Logo for the Journal American Rhododendron Society

Journal American Rhododendron Society

Current Editor:
Dr. Glen Jamieson ars.editor@gmail.com


Volume 44, Number 4
Fall 1990

DLA Ejournal Home | JARS Home | Table of Contents for this issue | Search JARS and other ejournals

Latin and Japanese Plant Names
Frank Doleshy
Edmonds, Washington

        Japanese botanists recognize and use the world-wide system of scientific plant names, written in Latin. In addition, they have a scientific naming system of their own that fully covers the plants of Japan and includes many plants elsewhere. These names are also the popular Japanese names and are almost always given correctly when you ask a farmer or mountain climber for a plant name. Then, if you carry a translation book for Japanese and Latin plant names, your informant can point out the Japanese name, and you can immediately turn to the Latin name.
        The Japanese system, like the Latin, recognizes genus and species. They call a genus a "zoku", and their zoku usually includes the same plants as our corresponding genus. However, instead of using two-part names like ours, they often reverse the sequence and run the name together, with or without a hyphen or space. The genus Rhododendron is "Tsutsuji Zoku", and Rhododendron keiskei is called "Hikagetsutsuji". Yet there are numerous exceptions to this plan, and we find "shakunage" rather than "tsutsuji" included in the names of most firm-leaved evergreen rhododendrons. For example, R. makinoi is "Hosoba-shakunage". There is nothing very exotic or romantic about most of these names. As for "Hikage", this means shade, so the "Hikage-tsutsuji" is simply the shade azalea. "Hoso" is part of the adjective for narrow or slender, and "ba" is leaf, and what could be more appropriate for R. makinoi.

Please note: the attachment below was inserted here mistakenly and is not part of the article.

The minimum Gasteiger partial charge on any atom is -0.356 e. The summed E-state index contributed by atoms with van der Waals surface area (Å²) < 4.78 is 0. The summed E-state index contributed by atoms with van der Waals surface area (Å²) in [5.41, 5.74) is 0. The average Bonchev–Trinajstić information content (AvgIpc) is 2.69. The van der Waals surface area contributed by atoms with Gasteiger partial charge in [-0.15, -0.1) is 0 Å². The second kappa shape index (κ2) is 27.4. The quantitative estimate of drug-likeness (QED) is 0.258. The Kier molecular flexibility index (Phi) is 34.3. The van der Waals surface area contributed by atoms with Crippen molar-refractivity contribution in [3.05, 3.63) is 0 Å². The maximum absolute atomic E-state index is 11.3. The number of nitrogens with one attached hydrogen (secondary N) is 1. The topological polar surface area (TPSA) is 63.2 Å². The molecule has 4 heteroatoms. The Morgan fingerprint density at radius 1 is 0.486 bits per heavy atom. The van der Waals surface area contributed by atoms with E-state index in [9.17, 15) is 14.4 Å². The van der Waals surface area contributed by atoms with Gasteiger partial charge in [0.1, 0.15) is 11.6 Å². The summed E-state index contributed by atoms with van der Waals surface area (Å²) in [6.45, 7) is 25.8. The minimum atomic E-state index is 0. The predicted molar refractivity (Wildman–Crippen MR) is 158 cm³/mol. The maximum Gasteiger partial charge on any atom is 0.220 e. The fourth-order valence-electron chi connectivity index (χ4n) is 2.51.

In actual usage, our Latin scientific name is often spelled out in ladder-like fashion, for example, Rhododendron degronianum subspecies heptamerum var. heptamerum. On the other hand, the Japanese name for the ultimate variety or form - in this case, "Tsukushi-shakunage" - commonly stands alone without any preliminaries about the species and subspecies. Moreover, in writing about plants, Japanese authors evidently coin a name whenever wanted for a particular variant or geographical race, a couple of examples being the "Omine shakunage" and "Yamato shakunage" mentioned by Mr. Maehara. In general, it is clear from the context where the particular group of plants fits in, i.e., what genus, species, and variety.


Volume 44, Number 4
Fall 1990

DLA Ejournal Home | JARS Home | Table of Contents for this issue | Search JARS and other ejournals